You can notify the pension company yourself about the death so that her activity can be stopped, and you can also notify the attorney yourself about this man's death.

Have you all received a copy of the trust? Has she given you all any indication of when you will be paid from the trust?

Is there a will being probated or were all of the assets put into the trust?

DANDY DON IN OKLAHOMA ([email protected])
 

tahoe1

Junior Member
Grounds for removal of Executrix

Thanks for your reponse, Dandy Don. Because the Social Security Admin. has been notified she will not benefit by collecting his monthly check. However, the Soc. Sec. Death Benefit of $255 will be deposited in the joint account. As I do not know the source of his pension (the company he retired from has since been bought by another firm) the checks from whatever that source is will continue to go into the joint account until they are notified. And so, though her real name appears on the joint account, not only should she no longer be receiving his pension checks but I don't thinks she should have access to his assets...but what do I know?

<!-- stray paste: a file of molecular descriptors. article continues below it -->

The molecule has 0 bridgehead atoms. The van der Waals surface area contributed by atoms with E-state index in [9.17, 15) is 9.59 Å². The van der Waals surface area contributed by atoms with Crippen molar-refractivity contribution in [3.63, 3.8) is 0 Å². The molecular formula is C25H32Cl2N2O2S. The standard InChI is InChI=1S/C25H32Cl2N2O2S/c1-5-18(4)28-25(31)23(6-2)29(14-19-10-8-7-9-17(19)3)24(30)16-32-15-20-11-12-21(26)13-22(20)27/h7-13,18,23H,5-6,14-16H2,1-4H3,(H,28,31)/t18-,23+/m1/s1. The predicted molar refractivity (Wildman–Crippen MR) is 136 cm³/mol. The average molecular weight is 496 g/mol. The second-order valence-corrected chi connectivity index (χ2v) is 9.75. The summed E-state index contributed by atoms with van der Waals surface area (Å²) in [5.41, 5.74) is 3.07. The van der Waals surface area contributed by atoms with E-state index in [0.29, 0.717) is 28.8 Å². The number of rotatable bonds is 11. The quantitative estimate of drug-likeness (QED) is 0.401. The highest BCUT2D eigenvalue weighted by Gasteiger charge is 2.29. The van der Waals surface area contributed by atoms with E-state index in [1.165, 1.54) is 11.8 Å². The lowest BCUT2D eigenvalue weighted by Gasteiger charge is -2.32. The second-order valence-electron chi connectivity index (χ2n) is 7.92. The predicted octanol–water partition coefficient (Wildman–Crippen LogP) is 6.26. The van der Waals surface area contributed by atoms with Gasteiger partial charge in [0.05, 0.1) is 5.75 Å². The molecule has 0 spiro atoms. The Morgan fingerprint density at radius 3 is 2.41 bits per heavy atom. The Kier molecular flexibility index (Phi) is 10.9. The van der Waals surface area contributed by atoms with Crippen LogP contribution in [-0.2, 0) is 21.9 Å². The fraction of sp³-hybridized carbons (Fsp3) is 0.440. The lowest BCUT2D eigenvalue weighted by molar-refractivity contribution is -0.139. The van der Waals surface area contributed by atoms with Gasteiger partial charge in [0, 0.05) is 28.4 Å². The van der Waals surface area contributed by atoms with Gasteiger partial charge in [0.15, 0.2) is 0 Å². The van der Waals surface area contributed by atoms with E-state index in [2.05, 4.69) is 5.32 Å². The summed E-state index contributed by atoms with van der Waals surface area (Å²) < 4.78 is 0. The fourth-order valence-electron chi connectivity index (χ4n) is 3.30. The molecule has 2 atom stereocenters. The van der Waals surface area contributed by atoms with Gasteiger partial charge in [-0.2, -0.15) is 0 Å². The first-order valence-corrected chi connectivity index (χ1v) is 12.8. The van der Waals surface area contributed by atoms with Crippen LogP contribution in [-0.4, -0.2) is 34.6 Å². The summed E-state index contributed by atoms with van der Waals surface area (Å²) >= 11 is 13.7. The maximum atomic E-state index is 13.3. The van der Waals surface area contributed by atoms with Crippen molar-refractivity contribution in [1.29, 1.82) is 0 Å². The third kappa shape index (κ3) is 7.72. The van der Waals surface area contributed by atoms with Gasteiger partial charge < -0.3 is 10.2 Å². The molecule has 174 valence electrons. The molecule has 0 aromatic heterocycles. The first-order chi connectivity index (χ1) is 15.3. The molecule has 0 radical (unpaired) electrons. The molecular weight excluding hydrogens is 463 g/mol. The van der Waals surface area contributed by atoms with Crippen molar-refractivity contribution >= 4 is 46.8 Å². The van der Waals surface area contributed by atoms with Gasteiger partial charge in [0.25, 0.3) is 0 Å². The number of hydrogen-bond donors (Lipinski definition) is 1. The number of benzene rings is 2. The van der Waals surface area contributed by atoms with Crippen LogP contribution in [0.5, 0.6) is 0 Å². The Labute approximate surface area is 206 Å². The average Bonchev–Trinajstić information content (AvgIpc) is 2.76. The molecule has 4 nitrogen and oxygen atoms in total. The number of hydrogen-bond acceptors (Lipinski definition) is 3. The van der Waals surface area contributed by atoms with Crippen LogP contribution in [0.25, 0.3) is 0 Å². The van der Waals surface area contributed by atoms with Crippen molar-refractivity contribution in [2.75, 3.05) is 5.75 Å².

You are right is assuming that my aunt would refuse to undergo any sort of competency test. On the othe hand, in my opinion she has been incompetent for quite some time.